Four out of five stalking victims are women. By comparison, 94 percent of the stalkers identified by female victims and 60 percent of the stalkers identified by male victims were male. (Violence Against Women Grants Office. (1998, July). Stalking and Domestic Violence: Third Annual Report to Congress Under the Violence Against Women Act, p. 10, citing the National Violence Against Women Survey. Washington, DC: U.S. Department of Justice.)

Of women who had been stalked by former husbands or partners, 21 percent said the stalking occurred before the relationship ended, 43 percent said it occurred after the relationship ended, and 36 percent said it occurred both before and after the relationship ended. (Ibid.)

With respect to stranger and acquaintance stalking, 1.8 percent of all U.S. women, compared with 0.8 percent of all U.S. men, have been stalked by strangers; and 1.6 percent of all U.S. women, compared with 0.8 percent of all U.S. men have been stalked by acquaintances. (Ibid., p. 12)

When asked about their perceptions of why they were stalked, 21 percent of stalking victims said it was motivated by the stalker's desire to control, or instill fear, in the victim. Only 7 percent of victims said the stalkers were mentally ill or abusing drugs or alcohol. (Ibid., p. 14)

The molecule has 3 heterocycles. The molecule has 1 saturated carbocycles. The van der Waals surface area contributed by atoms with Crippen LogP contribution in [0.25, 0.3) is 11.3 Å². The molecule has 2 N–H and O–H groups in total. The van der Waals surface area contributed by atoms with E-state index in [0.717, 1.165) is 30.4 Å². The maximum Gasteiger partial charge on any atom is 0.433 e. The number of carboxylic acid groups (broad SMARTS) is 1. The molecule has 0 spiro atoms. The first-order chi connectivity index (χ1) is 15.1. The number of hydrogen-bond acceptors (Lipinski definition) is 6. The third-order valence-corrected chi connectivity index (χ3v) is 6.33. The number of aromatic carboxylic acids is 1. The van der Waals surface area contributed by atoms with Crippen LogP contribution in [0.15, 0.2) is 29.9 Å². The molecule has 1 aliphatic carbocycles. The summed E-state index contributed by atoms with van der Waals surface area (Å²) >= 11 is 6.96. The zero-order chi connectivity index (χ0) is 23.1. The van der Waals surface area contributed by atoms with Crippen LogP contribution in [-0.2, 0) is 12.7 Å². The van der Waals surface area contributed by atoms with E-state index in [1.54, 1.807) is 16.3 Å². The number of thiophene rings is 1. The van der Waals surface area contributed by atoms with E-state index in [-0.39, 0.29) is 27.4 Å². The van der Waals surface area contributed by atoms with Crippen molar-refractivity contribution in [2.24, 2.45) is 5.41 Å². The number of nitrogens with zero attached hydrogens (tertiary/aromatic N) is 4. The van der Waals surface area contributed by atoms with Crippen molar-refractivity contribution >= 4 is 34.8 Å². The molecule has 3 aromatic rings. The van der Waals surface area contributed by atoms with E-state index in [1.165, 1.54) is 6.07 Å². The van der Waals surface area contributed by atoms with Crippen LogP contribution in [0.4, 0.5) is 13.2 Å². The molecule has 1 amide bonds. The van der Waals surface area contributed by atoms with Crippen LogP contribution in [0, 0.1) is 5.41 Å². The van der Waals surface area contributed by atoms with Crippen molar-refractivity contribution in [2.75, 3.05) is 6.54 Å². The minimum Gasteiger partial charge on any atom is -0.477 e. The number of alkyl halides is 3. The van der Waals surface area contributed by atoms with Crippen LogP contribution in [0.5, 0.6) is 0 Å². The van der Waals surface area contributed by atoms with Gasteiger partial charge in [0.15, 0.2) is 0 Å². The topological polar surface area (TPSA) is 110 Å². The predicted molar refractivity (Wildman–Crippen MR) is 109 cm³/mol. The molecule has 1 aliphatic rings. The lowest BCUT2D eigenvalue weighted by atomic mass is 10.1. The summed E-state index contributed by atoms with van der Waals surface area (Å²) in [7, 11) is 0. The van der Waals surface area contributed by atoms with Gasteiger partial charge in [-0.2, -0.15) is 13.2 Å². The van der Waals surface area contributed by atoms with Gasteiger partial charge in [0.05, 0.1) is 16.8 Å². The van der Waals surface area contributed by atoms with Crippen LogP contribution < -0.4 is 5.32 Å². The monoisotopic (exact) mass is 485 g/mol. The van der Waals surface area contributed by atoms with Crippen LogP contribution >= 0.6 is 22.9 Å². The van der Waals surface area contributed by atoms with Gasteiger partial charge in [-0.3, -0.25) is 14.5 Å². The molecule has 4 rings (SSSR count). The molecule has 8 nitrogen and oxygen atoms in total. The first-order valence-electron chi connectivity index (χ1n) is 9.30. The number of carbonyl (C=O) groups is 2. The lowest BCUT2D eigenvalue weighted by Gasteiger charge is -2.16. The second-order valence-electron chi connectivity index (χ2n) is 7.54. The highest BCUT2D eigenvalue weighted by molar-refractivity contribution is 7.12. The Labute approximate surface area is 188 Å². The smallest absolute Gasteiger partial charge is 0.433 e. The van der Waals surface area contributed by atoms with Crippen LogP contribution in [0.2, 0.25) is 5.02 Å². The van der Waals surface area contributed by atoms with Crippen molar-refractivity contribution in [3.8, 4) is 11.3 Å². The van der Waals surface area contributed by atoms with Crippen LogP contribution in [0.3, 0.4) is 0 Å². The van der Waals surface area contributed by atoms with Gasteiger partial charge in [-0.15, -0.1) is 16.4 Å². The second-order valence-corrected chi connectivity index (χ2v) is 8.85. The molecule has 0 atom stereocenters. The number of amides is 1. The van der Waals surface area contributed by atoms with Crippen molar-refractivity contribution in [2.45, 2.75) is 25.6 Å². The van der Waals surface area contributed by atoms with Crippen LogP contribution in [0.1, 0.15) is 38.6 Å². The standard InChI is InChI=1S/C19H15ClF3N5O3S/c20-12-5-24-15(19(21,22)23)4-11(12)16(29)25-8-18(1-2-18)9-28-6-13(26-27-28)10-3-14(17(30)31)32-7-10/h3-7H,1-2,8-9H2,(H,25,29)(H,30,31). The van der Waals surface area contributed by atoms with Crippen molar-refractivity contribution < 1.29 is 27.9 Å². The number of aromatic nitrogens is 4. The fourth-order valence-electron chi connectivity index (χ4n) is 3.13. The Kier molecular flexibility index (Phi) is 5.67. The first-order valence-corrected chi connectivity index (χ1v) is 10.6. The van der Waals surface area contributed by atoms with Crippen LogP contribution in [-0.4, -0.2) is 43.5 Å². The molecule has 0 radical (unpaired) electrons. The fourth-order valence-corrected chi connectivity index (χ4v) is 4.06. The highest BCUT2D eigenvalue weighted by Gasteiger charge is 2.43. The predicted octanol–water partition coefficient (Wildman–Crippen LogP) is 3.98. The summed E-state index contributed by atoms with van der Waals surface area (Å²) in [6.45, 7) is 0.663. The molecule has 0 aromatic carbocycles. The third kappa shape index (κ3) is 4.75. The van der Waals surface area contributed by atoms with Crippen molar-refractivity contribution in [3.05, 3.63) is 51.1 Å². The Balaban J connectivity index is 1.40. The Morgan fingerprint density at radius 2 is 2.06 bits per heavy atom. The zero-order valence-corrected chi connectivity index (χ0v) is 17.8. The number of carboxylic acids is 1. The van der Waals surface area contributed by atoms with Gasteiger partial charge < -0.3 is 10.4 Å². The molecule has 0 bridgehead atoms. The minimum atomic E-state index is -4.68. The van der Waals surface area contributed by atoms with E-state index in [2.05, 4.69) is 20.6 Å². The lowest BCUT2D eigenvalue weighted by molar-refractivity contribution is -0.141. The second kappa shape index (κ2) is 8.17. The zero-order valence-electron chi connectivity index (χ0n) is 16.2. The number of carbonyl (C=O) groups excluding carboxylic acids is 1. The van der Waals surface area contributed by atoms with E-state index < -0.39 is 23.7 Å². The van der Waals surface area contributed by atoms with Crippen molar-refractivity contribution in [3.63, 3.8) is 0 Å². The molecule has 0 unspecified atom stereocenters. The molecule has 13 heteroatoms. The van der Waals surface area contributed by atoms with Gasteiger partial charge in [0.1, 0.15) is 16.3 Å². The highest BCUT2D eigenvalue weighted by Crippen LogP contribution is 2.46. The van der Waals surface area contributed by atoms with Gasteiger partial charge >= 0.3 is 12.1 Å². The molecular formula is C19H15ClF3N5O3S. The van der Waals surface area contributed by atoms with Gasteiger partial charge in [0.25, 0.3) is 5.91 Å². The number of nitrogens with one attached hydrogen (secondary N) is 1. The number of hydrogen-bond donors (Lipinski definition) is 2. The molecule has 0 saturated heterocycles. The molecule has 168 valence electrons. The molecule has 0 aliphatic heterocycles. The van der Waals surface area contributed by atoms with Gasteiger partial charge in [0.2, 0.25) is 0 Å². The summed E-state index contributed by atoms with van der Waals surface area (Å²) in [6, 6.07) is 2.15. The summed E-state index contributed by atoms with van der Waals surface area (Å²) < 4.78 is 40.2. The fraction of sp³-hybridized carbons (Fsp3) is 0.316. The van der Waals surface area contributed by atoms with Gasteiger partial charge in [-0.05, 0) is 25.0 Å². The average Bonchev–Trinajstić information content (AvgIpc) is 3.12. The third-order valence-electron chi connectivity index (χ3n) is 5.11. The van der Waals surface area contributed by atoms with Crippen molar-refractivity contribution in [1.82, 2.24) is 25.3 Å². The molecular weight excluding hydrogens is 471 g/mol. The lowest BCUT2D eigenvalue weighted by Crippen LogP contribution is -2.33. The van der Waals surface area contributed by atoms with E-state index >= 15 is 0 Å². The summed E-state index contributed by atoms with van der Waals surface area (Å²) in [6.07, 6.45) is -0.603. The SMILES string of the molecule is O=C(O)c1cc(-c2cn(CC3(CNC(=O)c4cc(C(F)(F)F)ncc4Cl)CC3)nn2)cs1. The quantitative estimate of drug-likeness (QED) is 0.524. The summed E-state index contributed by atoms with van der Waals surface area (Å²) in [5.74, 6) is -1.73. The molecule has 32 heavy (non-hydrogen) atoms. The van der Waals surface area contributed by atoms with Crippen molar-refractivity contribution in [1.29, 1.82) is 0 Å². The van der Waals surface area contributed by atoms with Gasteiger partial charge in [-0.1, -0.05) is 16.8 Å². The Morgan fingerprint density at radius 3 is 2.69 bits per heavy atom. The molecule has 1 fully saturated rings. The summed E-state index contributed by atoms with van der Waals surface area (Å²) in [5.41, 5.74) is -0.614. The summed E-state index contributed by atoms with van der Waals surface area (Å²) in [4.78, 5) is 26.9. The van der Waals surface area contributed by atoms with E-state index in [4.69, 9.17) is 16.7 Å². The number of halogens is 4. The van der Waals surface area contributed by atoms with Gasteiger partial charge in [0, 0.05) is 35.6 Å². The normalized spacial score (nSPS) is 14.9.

Researchers estimated that approximately 1 million women and 400,000 men are stalked each year in the United States. (National Institute of Justice. (1997, November). "The Crime of Stalking: How Big is the Problem?" Bulletin, citing The National Violence Against Women Survey, sponsored by National Institute of Justice & Centers for Disease Control and Prevention.)

About half of all female stalking victims reported their victimization to police and about 25 percent obtained a restraining order. Eighty percent of all restraining orders were violated by the assailant. About 24 percent of female victims who reported stalking to the police, as compared to 19 percent of male victims, said their cases were prosecuted. Of the cases in which criminal charges were filed, 54 percent resulted in a conviction. About 63 percent of convictions resulted in jail time. (Ibid.)

Most victims knew their stalker. Women were significantly more likely to be stalked by an intimate partner -- a current or former spouse, co-habitating partner, or date. (Ibid.)

Stalkers made overt threats to about 45 percent of victims; spied on or followed about 75 percent of victims; vandalized the property of about 30 percent of victims; and threatened to kill or killed the pet(s) of about 10 percent of victims. (Ibid.)

In most cases, stalking episodes lasted 1 year or less, but in a few cases, stalking continued for 5 or more years. When asked why the stalking stopped, about 20 percent of the victims said it was because they moved away. Another 15 percent said it was because of police involvement. Also, stalking of women victims often stopped when the assailant began a relationship with a new girlfriend or wife. (Ibid.)

About one-third of stalking victims reported they had sought psychological treatment. In addition, one-fifth lost time from work, and 7 percent of those never returned to work. (Ibid.)

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